The Oldenburg is a good example of a breed which has undergone many changes in order to keep up with the times. Originally used as a coach horse in the 17th century, the (Old Type) Oldenburg also met the various needs of German farms. As industrialization caught up with the horse it was infused with heavier blood to become a utility horse capable of cavalry work. Again, times changed and a more refined horse was desirable. Thoroughbred and Anglo-Norman blood were introduced to produce the (Modern Type) Oldenburg which has developed into a competition breed, excelling at dressage and driving.

This is the tallest and heaviest of German warmbloods. It stands between 16.2 and 17.2 hands high. Colors range between gray, black, brown, bay, but rarely chestnut. The modern Oldenburg has an average sized head with flared nostrils and pricked-up ears. The body is strong as are the hind quarters.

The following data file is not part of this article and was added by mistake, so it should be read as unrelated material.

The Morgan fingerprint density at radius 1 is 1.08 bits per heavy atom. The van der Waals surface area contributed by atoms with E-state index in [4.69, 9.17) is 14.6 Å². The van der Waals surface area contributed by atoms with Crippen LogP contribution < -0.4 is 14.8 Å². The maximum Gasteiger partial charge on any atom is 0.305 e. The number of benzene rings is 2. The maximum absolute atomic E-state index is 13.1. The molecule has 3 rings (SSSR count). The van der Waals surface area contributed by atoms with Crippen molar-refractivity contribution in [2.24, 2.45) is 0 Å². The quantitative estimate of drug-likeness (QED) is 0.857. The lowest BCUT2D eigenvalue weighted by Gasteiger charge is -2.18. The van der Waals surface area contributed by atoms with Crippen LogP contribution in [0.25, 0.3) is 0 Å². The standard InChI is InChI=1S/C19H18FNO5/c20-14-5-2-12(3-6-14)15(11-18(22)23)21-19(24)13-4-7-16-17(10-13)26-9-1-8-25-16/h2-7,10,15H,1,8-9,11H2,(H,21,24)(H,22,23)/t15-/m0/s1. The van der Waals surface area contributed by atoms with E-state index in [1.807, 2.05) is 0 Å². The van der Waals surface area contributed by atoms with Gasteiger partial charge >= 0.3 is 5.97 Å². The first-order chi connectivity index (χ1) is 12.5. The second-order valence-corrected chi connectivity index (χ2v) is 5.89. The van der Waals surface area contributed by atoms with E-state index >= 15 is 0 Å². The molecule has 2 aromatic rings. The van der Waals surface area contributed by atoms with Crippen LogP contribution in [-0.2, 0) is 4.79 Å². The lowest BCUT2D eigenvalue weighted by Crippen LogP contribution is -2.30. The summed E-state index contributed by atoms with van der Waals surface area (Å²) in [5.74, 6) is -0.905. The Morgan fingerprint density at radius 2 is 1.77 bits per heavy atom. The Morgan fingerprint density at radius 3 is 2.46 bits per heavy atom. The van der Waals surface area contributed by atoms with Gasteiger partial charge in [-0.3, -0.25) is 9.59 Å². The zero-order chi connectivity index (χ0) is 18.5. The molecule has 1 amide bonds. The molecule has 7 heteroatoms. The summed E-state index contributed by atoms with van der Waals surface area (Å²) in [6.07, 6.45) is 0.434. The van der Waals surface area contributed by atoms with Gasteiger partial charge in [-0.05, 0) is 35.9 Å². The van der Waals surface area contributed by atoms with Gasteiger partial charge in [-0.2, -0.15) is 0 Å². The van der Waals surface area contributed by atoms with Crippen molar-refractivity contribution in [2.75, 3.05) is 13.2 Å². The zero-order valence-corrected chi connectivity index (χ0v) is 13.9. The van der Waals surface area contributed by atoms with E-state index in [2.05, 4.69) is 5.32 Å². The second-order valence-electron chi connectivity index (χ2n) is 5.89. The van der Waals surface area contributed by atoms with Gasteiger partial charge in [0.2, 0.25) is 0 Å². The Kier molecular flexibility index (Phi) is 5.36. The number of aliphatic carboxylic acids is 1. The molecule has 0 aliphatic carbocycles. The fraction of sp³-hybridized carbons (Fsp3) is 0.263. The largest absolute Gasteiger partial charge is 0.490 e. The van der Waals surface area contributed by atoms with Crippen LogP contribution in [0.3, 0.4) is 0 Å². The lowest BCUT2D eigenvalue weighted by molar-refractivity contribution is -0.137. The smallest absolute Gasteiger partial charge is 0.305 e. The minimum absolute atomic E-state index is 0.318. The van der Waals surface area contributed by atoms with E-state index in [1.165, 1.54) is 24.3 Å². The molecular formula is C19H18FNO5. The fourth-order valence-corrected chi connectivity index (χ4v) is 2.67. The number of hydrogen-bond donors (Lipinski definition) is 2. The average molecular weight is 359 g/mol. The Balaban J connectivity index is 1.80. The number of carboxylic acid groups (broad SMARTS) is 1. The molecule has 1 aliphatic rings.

ally of Friesian stock, Spanish and Neapolitan blood was brought in by Count Anton Gunther von Oldenburg in the 17th century. From that time various blood has been added including Andalusian, Barb, Thoroughbred, Hanoverian, Cleveland Bay, and Norman horses.

The Oldenburg matures early, particularly for such a large horse. Because of this, the horse is known to be kind, yet bold.

1. Friesian 2. Thoroughbred 3. Anglo-Norman 4. Andalusian

For more information:
Verband der Zuchter des Oldenburger Pferdes Haarenfeld 52 c. 2900 Oldenburg GERMANY
International Sporthorse Registry/Oldenburg North America 939 Merchandise Mart 200 World Trade Center Chicago IL 60654 Phone: (312) 527-6544 Fax: (312) 527-6573

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